New York – An elderly man was allowed to enter the magnetic resonance imaging (MRI) room of an imaging center in Medford, New York while carrying a walker made from metal material. The strong magnet in the machine forcefully jerked the walker from his hands, causing him to slip and fall. The victim fell and hit his head, evidently leading to an intracranial hemorrhage and stroke only days later. The head injury and brain damage apparently soon led to the man’s death approximately two months later. The injury victim’s son expressed outrage about the incident and filed a medical malpractice lawsuit against those responsible. The case alleges that negligence on the part of the MRI facility’s staff caused a sequence of events that led to the patient’s wrongful death.
Healthcare experts explain that this type of medical error or accident is a known complication of MRI machines. MRI equipment creates an extremely powerful magnetic force that can pull metal objects across the room with enough speed and strength to cause injuries and death. Many cases have been documented of dangerous objects flying through the air in MRI facilities, including heavy steel oxygen tanks, ambulance stretchers, jewelry, pens or even belts and other articles of clothing. In addition, some medical devices can be a hazard when exposed to an MRI machine’s strong magnet. This can include cardiac pacemakers, aneurysm clips, metal surgical rods and screws, and medication pumps. The dangers of these devices shifting or being dislocated during an MRI must be taken very seriously when doctors and MRI staff select eligible patients. Yet another medical complication linked to MRIs is thermal burns caused by the powerful machines. Due to these dangers of MRI accidents, all establishments are required to maintain strict training and protocols to ensure patient and worker safety. This includes complete explanations to the patient, inspections and checklists to avoid anyone from bringing an unauthorized metal object that could cause an MRI injury into the suite. Some metal is allowed in if it is verified to not be attracted to strong magnets. According to a New York City medical malpractice lawyer, the responsibility to maintain patient and workplace safety remains with the staff and doctors of the MRI company. Read more about how to prevent getting injured during an MRI here.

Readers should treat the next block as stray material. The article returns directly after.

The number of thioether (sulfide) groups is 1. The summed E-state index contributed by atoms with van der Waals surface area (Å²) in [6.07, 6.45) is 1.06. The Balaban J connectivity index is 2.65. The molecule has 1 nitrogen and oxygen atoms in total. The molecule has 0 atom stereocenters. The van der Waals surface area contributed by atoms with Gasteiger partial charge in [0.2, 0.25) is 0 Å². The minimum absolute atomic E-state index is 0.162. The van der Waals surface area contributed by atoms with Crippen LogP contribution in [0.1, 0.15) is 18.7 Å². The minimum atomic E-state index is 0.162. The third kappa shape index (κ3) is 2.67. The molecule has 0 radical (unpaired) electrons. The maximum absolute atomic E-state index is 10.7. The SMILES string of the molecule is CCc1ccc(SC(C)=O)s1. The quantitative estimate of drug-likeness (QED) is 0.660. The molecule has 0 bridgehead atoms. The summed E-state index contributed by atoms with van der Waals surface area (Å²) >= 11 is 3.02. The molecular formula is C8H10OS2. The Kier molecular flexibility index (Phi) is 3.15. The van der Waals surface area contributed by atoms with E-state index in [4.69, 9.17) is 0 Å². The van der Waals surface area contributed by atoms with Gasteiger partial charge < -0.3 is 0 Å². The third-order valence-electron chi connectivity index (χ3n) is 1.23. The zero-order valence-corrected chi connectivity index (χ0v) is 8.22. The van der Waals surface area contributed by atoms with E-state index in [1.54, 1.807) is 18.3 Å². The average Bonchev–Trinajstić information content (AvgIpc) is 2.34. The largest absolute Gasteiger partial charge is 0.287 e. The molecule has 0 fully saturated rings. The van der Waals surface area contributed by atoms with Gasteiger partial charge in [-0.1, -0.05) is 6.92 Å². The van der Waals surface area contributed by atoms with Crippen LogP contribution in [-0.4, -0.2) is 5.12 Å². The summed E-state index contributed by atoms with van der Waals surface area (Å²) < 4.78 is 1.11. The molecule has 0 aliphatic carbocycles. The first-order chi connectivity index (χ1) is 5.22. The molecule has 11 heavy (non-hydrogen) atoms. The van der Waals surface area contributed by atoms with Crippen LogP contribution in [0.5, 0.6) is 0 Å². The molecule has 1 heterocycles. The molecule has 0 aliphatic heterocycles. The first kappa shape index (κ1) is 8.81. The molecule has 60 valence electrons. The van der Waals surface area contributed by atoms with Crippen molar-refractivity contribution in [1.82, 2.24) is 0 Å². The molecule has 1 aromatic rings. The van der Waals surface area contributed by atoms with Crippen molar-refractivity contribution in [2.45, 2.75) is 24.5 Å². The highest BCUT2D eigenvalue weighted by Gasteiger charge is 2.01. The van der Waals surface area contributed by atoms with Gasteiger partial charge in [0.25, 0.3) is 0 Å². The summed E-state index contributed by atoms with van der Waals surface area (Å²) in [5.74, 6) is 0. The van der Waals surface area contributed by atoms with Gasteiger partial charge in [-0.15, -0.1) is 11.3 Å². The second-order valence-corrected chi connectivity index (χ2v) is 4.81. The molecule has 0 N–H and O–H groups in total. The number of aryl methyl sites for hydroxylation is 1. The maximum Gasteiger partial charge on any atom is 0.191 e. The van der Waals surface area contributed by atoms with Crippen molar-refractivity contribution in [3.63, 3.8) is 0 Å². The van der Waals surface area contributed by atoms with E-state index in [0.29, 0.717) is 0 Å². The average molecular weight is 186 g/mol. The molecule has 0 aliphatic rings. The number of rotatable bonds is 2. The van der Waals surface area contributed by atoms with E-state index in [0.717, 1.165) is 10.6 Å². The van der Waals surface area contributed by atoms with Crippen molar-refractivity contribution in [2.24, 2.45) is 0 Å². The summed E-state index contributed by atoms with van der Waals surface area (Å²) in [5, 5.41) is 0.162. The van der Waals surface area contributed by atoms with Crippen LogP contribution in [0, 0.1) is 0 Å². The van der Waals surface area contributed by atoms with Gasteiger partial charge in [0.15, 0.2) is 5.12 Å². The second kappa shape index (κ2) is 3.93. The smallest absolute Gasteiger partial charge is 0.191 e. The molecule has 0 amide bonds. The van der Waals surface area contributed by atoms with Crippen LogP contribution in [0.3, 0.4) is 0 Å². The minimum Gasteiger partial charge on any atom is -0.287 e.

Photo by English: Lance Cpl. Jonathan G. Wright [Public domain], via Wikimedia Commons